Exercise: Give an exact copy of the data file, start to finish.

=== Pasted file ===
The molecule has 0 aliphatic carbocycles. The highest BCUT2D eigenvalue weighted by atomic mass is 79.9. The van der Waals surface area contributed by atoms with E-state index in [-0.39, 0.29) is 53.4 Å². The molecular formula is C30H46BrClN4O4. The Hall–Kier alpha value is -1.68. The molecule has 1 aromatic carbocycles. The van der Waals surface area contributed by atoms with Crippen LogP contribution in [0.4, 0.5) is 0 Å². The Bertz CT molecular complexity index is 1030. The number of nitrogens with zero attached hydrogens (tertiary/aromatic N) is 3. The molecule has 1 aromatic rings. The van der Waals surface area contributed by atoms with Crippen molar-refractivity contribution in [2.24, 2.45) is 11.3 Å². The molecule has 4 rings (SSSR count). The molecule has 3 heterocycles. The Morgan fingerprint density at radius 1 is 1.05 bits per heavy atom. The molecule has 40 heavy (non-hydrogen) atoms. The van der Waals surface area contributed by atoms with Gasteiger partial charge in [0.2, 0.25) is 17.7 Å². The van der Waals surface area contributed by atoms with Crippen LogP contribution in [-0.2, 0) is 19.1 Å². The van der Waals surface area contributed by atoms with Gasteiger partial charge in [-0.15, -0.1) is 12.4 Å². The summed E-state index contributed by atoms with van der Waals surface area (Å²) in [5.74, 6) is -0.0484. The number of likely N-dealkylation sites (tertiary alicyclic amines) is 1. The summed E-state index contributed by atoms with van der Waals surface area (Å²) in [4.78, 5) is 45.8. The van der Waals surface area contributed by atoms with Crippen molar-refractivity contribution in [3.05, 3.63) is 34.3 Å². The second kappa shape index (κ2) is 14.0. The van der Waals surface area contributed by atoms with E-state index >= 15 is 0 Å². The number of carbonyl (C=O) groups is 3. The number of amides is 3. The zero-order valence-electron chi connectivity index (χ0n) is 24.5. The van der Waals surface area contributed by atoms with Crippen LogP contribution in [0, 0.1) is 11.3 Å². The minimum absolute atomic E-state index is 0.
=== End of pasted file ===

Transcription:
The molecule has 0 aliphatic carbocycles. The highest BCUT2D eigenvalue weighted by atomic mass is 79.9. The van der Waals surface area contributed by atoms with E-state index in [-0.39, 0.29) is 53.4 Å². The molecular formula is C30H46BrClN4O4. The Hall–Kier alpha value is -1.68. The molecule has 1 aromatic carbocycles. The van der Waals surface area contributed by atoms with Crippen LogP contribution in [0.4, 0.5) is 0 Å². The Bertz CT molecular complexity index is 1030. The number of nitrogens with zero attached hydrogens (tertiary/aromatic N) is 3. The molecule has 1 aromatic rings. The van der Waals surface area contributed by atoms with Crippen molar-refractivity contribution in [2.24, 2.45) is 11.3 Å². The molecule has 4 rings (SSSR count). The molecule has 3 heterocycles. The Morgan fingerprint density at radius 1 is 1.05 bits per heavy atom. The molecule has 40 heavy (non-hydrogen) atoms. The van der Waals surface area contributed by atoms with Gasteiger partial charge in [0.2, 0.25) is 17.7 Å². The van der Waals surface area contributed by atoms with Crippen LogP contribution in [-0.2, 0) is 19.1 Å². The van der Waals surface area contributed by atoms with Gasteiger partial charge in [-0.15, -0.1) is 12.4 Å². The summed E-state index contributed by atoms with van der Waals surface area (Å²) in [5.74, 6) is -0.0484. The number of likely N-dealkylation sites (tertiary alicyclic amines) is 1. The summed E-state index contributed by atoms with van der Waals surface area (Å²) in [4.78, 5) is 45.8. The van der Waals surface area contributed by atoms with Crippen molar-refractivity contribution in [3.05, 3.63) is 34.3 Å². The second kappa shape index (κ2) is 14.0. The van der Waals surface area contributed by atoms with E-state index >= 15 is 0 Å². The number of carbonyl (C=O) groups is 3. The number of amides is 3. The zero-order valence-electron chi connectivity index (χ0n) is 24.5. The van der Waals surface area contributed by atoms with Crippen LogP contribution in [0, 0.1) is 11.3 Å². The minimum absolute atomic E-state index is 0.